Suitable electron acceptors for use in the photoreactive compositions are capable of being photosensitized by accepting an electron from an electronic excited state of the multi-photon photosensitizer, resulting in the formation of at least one acid. Such electron acceptors include iodonium salts (for example, diaryliodonium salts), diazonium salts (for example, phenyldiazonium salts optionally substituted with groups such as alkyl, alkoxy, halo, or nitro), sulfonium salts (for example, triarylsulfonium salts optionally substituted with alkyl or alkoxy groups, and optionally having 2,2′ oxy groups bridging adjacent aryl moieties), and the like, and mixtures thereof.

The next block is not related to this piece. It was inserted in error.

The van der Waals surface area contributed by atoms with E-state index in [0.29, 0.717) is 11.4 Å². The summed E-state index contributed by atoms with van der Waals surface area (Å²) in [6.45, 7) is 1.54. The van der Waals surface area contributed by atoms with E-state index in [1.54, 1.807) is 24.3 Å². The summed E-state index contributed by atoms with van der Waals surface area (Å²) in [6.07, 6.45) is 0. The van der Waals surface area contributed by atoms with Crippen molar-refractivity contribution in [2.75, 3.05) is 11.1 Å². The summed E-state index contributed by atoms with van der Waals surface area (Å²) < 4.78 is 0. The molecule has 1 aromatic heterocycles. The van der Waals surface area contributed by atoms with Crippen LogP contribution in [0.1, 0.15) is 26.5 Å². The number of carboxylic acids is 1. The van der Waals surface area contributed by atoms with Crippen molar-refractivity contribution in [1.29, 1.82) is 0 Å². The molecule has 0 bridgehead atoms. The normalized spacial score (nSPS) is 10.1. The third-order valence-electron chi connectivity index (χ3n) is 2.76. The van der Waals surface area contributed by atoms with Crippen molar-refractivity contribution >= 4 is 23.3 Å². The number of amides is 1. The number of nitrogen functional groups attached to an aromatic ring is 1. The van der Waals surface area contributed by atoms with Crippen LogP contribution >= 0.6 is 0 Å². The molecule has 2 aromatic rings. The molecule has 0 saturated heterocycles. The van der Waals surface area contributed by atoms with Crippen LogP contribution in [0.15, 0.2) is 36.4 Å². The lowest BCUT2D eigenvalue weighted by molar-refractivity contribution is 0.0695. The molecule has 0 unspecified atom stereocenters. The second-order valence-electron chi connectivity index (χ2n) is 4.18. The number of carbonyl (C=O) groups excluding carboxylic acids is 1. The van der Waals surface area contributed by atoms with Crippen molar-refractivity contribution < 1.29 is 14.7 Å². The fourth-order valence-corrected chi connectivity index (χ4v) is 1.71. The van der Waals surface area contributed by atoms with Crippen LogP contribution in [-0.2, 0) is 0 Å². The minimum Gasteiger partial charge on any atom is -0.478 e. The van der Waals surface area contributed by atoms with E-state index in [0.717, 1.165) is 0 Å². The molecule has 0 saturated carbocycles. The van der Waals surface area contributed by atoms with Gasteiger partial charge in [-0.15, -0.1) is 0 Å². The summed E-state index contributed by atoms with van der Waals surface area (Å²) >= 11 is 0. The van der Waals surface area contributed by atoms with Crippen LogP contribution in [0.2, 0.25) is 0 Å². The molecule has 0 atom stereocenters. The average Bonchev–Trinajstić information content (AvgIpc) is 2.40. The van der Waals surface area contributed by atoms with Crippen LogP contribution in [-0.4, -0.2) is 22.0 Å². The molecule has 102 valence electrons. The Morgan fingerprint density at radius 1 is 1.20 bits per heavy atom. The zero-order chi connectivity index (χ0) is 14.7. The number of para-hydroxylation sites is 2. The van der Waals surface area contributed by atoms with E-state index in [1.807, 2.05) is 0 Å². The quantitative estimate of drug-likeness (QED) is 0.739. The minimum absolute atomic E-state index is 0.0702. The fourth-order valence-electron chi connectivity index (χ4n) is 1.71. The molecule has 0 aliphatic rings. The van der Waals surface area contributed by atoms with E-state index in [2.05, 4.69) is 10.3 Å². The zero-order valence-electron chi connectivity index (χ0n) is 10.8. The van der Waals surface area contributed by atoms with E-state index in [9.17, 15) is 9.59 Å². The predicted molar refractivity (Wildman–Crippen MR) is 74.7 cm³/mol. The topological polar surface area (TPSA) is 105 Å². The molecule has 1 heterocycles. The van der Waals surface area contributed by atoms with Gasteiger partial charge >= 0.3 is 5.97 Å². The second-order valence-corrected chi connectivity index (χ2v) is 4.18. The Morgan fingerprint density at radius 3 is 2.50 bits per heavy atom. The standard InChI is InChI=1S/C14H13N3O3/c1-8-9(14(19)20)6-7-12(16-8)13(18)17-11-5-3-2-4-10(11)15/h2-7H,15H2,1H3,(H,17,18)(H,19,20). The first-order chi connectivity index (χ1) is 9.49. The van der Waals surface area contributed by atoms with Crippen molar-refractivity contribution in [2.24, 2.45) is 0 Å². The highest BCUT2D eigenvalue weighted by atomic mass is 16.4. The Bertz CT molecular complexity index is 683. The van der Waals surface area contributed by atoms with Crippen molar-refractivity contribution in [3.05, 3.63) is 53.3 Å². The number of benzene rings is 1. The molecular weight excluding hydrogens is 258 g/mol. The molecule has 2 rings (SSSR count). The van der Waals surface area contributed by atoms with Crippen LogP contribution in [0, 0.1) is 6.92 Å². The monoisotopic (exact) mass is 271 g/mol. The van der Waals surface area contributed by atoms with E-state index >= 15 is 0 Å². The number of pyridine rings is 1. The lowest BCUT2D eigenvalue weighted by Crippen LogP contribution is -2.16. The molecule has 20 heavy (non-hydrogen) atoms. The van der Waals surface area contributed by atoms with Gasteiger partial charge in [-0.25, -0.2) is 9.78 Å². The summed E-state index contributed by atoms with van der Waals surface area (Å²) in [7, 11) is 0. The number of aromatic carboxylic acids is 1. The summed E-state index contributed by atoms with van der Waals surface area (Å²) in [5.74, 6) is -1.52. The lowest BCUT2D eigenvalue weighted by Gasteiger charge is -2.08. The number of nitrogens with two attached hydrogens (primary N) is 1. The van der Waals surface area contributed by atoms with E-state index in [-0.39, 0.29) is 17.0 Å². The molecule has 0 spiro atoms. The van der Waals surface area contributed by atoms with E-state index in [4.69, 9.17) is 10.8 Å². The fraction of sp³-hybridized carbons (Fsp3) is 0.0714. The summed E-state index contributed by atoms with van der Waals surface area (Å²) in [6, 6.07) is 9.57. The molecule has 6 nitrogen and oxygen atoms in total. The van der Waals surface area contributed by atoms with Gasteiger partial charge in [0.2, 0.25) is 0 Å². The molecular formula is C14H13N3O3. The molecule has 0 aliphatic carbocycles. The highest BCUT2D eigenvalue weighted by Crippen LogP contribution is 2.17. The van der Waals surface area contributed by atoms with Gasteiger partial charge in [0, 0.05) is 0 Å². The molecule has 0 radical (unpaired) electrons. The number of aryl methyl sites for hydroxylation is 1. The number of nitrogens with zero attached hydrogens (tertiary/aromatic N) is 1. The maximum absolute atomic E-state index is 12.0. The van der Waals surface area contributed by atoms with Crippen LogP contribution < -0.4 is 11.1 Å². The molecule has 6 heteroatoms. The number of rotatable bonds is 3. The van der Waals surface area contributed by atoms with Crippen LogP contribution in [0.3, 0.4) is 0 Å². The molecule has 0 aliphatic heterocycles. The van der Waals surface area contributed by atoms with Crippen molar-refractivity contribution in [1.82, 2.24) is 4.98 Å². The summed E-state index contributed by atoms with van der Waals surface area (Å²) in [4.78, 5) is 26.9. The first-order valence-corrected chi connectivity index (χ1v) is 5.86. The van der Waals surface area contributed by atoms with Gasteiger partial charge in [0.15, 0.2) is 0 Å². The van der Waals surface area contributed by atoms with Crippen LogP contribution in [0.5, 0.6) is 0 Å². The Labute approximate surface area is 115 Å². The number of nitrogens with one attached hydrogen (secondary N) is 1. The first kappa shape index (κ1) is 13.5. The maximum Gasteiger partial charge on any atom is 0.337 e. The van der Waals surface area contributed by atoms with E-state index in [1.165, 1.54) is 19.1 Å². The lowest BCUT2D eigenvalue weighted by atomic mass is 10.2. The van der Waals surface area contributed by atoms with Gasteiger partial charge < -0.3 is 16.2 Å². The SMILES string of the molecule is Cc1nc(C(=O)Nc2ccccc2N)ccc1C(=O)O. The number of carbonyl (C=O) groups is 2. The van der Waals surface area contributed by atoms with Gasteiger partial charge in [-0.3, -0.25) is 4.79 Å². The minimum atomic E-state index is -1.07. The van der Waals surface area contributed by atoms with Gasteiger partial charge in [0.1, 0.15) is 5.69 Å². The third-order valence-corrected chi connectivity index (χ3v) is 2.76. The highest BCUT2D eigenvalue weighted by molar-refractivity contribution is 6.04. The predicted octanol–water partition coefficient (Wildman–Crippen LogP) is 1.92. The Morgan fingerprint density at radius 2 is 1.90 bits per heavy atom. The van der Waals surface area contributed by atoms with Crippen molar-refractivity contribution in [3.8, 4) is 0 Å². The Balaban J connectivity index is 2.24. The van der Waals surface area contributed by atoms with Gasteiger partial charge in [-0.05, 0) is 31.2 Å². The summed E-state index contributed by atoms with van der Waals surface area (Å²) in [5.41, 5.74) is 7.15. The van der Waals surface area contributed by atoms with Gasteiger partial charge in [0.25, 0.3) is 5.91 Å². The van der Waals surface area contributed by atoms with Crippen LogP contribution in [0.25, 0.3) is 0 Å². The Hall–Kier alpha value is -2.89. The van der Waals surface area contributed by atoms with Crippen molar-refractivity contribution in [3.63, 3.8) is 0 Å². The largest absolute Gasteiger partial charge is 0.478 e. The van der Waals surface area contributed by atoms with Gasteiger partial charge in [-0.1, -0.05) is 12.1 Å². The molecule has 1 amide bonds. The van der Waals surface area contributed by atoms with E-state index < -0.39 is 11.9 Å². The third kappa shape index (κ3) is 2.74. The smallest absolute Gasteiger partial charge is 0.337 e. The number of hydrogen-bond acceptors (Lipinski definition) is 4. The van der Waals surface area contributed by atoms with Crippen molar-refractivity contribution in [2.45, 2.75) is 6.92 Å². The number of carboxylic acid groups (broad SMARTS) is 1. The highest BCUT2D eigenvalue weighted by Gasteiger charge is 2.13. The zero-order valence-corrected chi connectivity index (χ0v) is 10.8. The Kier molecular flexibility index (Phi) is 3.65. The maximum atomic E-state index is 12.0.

The electron acceptor is preferably soluble in the reactive species and is preferably shelf-stable (that is, does not spontaneously promote reaction of the reactive species when dissolved therein in the presence of the photosensitizer and an electron donor compound). Accordingly, selection of a particular electron acceptor can depend to some extent upon the particular reactive species, photosensitizer, and electron donor compound chosen, as described above.
Suitable iodonium salts include those described in U.S. Pat. Nos. 5,545,676, 3,729,313, 3,741,769, 3,808,006, 4,250,053 and 4,394,403. The iodonium salt can be a simple salt (for example, containing an anion such as Cl−, Br−, I− or C4H5SO3 −) or a metal complex salt (for example, containing SbF6 −, PF6 −, BF4 −, tetrakis(perfluorophenyl)borate, SbF5 OH− or AsF6 −). Mixtures of iodonium salts can be used if desired.